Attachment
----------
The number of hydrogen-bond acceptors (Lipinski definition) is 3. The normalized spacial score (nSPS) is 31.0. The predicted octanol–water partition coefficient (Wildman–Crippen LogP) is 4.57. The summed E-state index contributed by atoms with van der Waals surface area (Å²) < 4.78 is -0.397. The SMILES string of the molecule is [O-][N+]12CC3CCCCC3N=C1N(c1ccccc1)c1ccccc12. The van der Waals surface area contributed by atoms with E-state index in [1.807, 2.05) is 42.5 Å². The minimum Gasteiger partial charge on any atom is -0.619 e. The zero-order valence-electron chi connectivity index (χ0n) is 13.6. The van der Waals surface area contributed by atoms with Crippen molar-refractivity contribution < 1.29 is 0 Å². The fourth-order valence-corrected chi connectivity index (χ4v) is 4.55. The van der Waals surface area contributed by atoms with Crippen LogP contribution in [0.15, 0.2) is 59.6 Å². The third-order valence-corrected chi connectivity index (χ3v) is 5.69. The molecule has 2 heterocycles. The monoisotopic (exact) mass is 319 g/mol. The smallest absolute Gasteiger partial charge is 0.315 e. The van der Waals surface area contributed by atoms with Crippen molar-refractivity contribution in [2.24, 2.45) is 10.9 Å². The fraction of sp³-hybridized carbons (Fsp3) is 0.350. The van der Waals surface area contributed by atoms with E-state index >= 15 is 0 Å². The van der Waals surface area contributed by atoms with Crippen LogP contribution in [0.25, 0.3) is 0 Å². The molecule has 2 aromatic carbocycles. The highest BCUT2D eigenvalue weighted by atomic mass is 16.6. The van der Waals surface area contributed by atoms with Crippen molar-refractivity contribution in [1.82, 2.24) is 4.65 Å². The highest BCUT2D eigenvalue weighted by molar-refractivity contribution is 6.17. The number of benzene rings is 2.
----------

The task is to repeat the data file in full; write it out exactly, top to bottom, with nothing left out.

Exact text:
The number of hydrogen-bond acceptors (Lipinski definition) is 3. The normalized spacial score (nSPS) is 31.0. The predicted octanol–water partition coefficient (Wildman–Crippen LogP) is 4.57. The summed E-state index contributed by atoms with van der Waals surface area (Å²) < 4.78 is -0.397. The SMILES string of the molecule is [O-][N+]12CC3CCCCC3N=C1N(c1ccccc1)c1ccccc12. The van der Waals surface area contributed by atoms with E-state index in [1.807, 2.05) is 42.5 Å². The minimum Gasteiger partial charge on any atom is -0.619 e. The zero-order valence-electron chi connectivity index (χ0n) is 13.6. The van der Waals surface area contributed by atoms with Crippen molar-refractivity contribution < 1.29 is 0 Å². The fourth-order valence-corrected chi connectivity index (χ4v) is 4.55. The van der Waals surface area contributed by atoms with Crippen LogP contribution in [0.15, 0.2) is 59.6 Å². The third-order valence-corrected chi connectivity index (χ3v) is 5.69. The molecule has 2 heterocycles. The monoisotopic (exact) mass is 319 g/mol. The smallest absolute Gasteiger partial charge is 0.315 e. The van der Waals surface area contributed by atoms with Crippen molar-refractivity contribution in [2.24, 2.45) is 10.9 Å². The fraction of sp³-hybridized carbons (Fsp3) is 0.350. The van der Waals surface area contributed by atoms with E-state index >= 15 is 0 Å². The van der Waals surface area contributed by atoms with Crippen LogP contribution in [0.25, 0.3) is 0 Å². The molecule has 2 aromatic carbocycles. The highest BCUT2D eigenvalue weighted by atomic mass is 16.6. The van der Waals surface area contributed by atoms with Crippen molar-refractivity contribution in [1.82, 2.24) is 4.65 Å². The highest BCUT2D eigenvalue weighted by molar-refractivity contribution is 6.17. The number of benzene rings is 2.